I am done with this fucking bullshit "profession." No more calls from my answering service at 2AM from clients who claim to have an emergency only to find out they want their dick stroked while you lube yourself up to take it up the ass. The only folks that are making a killing in this business are Equity Biglaw partners, state and federal judges who get paid to BS, and the scam artists operating the law schools. Everyone else is simply paying for the privilege of keeping the fat cats living a great and luxurious lifestyle in exchange for minimal work.

    5. You are precisely right. I have 40 years "in."

      Time to get working on Portuguese.

      Good luck.

  9. https://www.texasbar.com/AM/Template.cfm?Section=Demographic_and_Economic_Trends&Template=/CM/ContentDisplay.cfm&ContentID=30865

    On page 2 of this report from the State Bar of Texas Department of Research and Analysis:

    “2014 Attorney Population Density by Metropolitan Statistical Area

    This report has two sections that show the active in-state Texas attorney population growth from 2004 to 2014 by county for all 25 Metropolitan Statistical Areas (MSAs) and for non-metropolitan counties as of December 31 of each corresponding year. For comparison, information on Texas attorneys is compared to the Texas general population.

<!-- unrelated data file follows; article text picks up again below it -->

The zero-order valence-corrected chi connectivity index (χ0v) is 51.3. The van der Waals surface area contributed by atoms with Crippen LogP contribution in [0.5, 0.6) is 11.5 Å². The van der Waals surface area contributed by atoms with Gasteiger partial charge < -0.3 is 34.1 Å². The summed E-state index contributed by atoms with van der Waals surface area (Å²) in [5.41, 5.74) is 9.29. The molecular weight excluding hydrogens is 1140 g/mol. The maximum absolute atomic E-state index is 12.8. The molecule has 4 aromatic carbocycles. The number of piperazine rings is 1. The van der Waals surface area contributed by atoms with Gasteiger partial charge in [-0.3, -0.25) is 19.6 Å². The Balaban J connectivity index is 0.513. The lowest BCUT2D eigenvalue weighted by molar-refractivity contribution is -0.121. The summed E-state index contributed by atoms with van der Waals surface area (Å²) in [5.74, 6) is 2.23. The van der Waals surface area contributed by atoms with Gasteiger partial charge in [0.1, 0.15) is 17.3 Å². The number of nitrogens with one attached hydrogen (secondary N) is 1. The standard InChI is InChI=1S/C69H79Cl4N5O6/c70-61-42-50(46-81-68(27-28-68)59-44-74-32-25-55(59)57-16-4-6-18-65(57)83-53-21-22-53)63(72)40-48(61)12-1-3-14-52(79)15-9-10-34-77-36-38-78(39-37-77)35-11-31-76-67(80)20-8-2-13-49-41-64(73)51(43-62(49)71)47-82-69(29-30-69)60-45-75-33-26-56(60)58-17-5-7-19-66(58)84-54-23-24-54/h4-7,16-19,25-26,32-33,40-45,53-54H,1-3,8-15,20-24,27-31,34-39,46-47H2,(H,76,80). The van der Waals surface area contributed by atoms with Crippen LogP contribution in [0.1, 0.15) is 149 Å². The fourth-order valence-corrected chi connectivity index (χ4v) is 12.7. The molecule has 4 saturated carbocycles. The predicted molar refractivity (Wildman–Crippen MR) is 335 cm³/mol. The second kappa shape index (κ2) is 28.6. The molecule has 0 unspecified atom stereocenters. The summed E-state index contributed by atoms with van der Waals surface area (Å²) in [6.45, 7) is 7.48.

Summary Findings

    2004 to 2014 Population Growth:

     The active in-state Texas attorney population grew by 28 percent between 2004 and 2014, growing from 67,764 in 2004 to 86,494 in 2014. This compares to a 20 percent growth in the Texas general population (22,490,022 in 2004 to 26,956,958 in 2014).

     The Midland MSA experienced the largest percent increase in active attorneys growing by 48 percent (324 in 2004 to 480 in 2014). During the same time the Austin-Round Rock MSA experienced the largest percent increase in general population, growing by 38 percent (8,319 in 2004 to 11,498 in 2014).

    2014 Population Density:

     As of 2014, there was 1 attorney to every 312 Texas citizens. In 2004, there was 1 attorney to every 332 Texas citizens.

     In 2014, 90 percent of Texas attorneys were located in the ten largest metropolitan areas. The four largest metropolitan areas contained 84 percent of all active in-state attorneys. The four largest metropolitan areas are Houston-The Woodlands-Sugar Land MSA (32%), Dallas-Fort Worth-Arlington MSA (30%), Austin-Round Rock MSA (13%), and San Antonio-New Braunfels MSA (8%).”

    Sadly, idiots will continue to apply and enroll in ABA-accredited trash pits in the area - even with these facts in place. At least those with functioning brain stems can spare themselves a lifetime of soul-crushing student debt, by avoiding these cesspools.

  10. http://cheapoair-sucks.blogspot.com

  11. As I read these posts, I again say "thank you" to Nando and Campos for saving me from this scam.

    Thank you! Thank you! Thank you!

  12. On September 28, 2015, the Dallas Morning News featured a post from Sarah Mervosh, which was entitled "There's now 1 lawyer for every 157 people in Dallas County." It appeared in The Scoop Blog. Read the following portion:


    “Have Texas lawyers been multiplying for the last decade?